I started at the DP with some trepidation. It was my first office-based job and I was not used the hours. I started on a part time, mornings-only salary but worked full day because Mum did. It took ages for Roy to secure the funding for a full time me (by which time I bet he wished he hadn’t) so for 9 months I worked part time and volunteered the rest of the time, my income only supplemented when it was elections and we canvassed in the evenings.
In a very short space of time, I realised just how much was being done by this office. It was not a traditional political party office. Much of Roy’s time was spent trying to intercede for victims of state-sponsored violence, whether it was directly the result of the police having their sadistic little games or the third force (people armed and sponsored by the government to promote the idea of “black on black” violence, which would apparently give the outside world the idea that black people were all war-mongering savages who had to be kept in line otherwise they’d murder each other before murdering all the good white people who looked after them so well (please read that in ironicfont).
And when it was impossible to intercede, he gave them a voice, took statements, affidavits, went out into danger zones and recorded the violence. He also fed several people, took risks no person would normally take, to record, understand, distribute and ensure a history was kept.
I answered the phone, greeted people and then graduated to taking statements and when Roy was out or on a call, taking calls like the following:
“Democratic Party offices, KwaZulu-Natal Region, Demokratise Partay, Kwa-Zulu Natal, how can I help you? Hoe kan ek jou help?”
Except I didn’t actually get that phrase out because it was interrupted.
“Mama, mama, where is Roy?” *bullet noises
“Um, he’s on another call at the moment (he was, to some white bigwig who was no doubt boring the pants off him), can I help you?”
“Mama, mama the police are here, they are killing our children”. *more bullet noises.
I said “wait”, ran into Roy’s office and mimed extreme distress. He finished the call and took the lady’s, whose name was Beatrice.
Several children killed, gunned down in cold blood. No reason. Just because they could do it and get way with it. It was apparently “like killing animals”.
Let me tell you about the 12 year old boy who arrived late one night. Roy had to go out and asked me to take his statement. I was not qualified to do an affidavit (you had to be a justice of the peace).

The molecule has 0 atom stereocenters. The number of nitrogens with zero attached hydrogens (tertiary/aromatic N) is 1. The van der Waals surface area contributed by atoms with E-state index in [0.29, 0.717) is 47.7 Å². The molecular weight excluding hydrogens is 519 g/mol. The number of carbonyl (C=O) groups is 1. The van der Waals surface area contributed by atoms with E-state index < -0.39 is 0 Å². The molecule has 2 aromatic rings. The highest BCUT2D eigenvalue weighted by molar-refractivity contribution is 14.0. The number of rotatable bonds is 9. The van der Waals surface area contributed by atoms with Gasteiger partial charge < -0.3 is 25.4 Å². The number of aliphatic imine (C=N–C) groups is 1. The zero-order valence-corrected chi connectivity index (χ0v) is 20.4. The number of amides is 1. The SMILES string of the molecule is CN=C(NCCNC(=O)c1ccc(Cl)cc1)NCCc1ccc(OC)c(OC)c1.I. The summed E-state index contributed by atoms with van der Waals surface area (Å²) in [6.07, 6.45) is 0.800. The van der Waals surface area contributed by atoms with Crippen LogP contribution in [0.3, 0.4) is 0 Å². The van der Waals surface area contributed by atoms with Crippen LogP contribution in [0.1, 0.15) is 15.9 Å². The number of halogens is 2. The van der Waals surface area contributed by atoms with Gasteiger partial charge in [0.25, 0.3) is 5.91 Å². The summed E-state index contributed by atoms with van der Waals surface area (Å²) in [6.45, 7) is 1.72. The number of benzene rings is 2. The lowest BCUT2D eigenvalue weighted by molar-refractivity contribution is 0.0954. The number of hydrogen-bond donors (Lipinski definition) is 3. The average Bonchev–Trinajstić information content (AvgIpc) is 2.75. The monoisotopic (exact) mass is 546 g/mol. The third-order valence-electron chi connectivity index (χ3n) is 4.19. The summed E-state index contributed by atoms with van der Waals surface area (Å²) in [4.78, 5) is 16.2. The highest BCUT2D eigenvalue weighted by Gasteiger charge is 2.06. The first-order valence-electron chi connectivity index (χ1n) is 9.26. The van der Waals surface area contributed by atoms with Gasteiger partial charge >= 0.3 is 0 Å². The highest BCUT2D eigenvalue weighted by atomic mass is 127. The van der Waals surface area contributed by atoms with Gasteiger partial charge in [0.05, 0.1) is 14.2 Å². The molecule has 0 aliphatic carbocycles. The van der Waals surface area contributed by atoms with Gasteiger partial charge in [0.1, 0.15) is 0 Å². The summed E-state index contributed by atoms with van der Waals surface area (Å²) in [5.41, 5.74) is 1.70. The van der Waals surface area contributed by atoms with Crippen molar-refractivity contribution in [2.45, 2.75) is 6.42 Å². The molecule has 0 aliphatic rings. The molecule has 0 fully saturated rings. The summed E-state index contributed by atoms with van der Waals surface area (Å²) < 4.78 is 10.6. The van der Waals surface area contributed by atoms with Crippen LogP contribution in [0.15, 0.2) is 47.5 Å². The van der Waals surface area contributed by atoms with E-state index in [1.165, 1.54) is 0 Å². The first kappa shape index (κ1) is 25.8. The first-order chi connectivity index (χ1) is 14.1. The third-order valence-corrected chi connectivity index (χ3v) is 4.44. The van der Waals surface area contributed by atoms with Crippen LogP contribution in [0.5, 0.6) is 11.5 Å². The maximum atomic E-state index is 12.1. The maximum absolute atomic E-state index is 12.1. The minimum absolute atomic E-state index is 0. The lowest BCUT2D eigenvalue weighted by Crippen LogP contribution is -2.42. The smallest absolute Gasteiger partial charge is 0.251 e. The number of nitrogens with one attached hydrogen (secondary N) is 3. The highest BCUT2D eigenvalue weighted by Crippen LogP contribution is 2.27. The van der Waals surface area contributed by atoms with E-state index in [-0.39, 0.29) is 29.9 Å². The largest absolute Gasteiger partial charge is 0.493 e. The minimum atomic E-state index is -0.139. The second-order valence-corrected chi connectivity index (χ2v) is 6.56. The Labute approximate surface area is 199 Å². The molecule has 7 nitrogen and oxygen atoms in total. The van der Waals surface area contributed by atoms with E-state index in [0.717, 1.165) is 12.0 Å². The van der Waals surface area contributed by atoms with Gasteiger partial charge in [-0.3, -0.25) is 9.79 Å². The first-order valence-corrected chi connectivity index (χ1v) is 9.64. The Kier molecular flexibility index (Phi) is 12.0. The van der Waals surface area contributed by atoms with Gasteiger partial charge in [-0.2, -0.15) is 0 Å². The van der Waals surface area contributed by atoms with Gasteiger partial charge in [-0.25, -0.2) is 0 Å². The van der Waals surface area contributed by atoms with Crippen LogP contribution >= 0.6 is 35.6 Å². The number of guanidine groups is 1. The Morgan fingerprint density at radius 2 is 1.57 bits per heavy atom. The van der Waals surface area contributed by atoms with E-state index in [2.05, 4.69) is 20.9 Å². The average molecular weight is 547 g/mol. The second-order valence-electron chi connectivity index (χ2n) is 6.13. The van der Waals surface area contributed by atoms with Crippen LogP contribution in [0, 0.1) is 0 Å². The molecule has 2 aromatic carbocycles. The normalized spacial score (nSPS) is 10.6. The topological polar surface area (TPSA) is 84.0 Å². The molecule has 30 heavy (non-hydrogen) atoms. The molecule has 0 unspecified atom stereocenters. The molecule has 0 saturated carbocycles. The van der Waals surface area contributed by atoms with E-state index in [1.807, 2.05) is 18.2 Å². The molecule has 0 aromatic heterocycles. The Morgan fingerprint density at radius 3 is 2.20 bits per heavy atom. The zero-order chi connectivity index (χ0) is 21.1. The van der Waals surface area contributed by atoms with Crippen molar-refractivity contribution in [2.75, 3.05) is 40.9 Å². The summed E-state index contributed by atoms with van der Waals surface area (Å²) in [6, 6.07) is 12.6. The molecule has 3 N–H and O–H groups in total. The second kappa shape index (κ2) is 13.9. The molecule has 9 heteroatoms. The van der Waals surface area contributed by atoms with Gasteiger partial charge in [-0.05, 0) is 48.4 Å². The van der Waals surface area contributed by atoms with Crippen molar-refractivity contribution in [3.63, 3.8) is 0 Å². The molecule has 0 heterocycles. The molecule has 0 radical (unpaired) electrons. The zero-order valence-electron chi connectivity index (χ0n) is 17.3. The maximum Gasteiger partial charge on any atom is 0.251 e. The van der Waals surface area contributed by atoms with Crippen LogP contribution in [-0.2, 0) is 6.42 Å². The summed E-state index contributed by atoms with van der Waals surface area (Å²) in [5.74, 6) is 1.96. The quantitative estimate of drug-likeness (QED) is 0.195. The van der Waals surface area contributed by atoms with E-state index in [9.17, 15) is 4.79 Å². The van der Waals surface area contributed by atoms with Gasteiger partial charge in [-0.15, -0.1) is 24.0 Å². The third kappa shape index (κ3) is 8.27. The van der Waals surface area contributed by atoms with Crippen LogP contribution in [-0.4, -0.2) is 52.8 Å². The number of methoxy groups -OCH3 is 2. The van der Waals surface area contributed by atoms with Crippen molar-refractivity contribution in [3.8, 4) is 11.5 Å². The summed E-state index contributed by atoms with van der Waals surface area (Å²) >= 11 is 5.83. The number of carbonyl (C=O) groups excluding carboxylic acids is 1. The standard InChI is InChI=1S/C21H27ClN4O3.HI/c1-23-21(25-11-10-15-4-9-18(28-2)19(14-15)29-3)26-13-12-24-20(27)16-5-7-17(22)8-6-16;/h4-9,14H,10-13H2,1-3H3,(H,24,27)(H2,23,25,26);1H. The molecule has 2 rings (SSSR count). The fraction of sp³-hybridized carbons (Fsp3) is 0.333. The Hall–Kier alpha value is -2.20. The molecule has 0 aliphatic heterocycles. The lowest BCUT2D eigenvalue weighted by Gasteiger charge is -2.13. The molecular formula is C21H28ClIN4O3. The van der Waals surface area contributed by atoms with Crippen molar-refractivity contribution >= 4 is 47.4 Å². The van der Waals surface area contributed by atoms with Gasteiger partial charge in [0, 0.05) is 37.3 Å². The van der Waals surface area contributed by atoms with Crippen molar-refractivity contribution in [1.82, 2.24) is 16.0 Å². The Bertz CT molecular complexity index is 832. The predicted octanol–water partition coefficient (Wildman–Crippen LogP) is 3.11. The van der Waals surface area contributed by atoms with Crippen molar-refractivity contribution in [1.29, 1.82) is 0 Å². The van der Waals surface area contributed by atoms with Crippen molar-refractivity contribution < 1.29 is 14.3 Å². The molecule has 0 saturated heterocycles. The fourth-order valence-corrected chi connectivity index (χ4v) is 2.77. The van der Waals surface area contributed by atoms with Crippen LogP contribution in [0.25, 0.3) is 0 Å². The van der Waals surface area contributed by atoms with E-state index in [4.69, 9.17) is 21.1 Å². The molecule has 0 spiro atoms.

He arrived, mute, with a white bloke and a group of black people who had come with him to support him. What you need to know is that he came home from school to discover pieces of his father all over the house. Great big bloody globs of him, recognisable only when the boy found his father’s head.
Let me tell you about the university student who I shall not name here because he may not thank me to be reminded of the months and months he spent incarcerated under the apartheid regime. I can’t recall what he did, but it was minor, something like handing out leaflets.
He was picked up under the “detention without trial” laws (which meant the police could pick you up and you could be detained pretty much indefinitely, with no recourse to a lawyer, a phone call to your family, at worst, news of you only coming through the prison grapevine, in bits). Over 25,000 people were detained like this up to July 1985 (http://www.disa.ukzn.ac.za/webpages/DC/rejan91.10/rejan91.10.pdf), some of them for years and years and years. The late 1980s were no different.
And there he was, poor K, a sensitive, caring boy who had worked hard to get to university, his family supportive of him, his Indian background giving him some grace in 1989 but not enough for him to be spared. In jail, tortured and spat on and denigrated, he started to fall apart. His mother tried every avenue to get him released but the state stood firm. He was a “terrorist”, working to overthrow the government.
Let me tell you that when I heard of K’s arrest, when his mother called the office for help, I fully realised how much danger I was in. I had committed “crimes” far worse than K, over and over and over again.
And I resolved to continue doing them, over and over again. For those who could not, whose lives were now lived in the shit and stink of jail boxes, reduced to the playthings of psychopaths who got a kick out of making their existence hell.
K was eventually released, after an exceptional amount of pressure, a shadow of himself.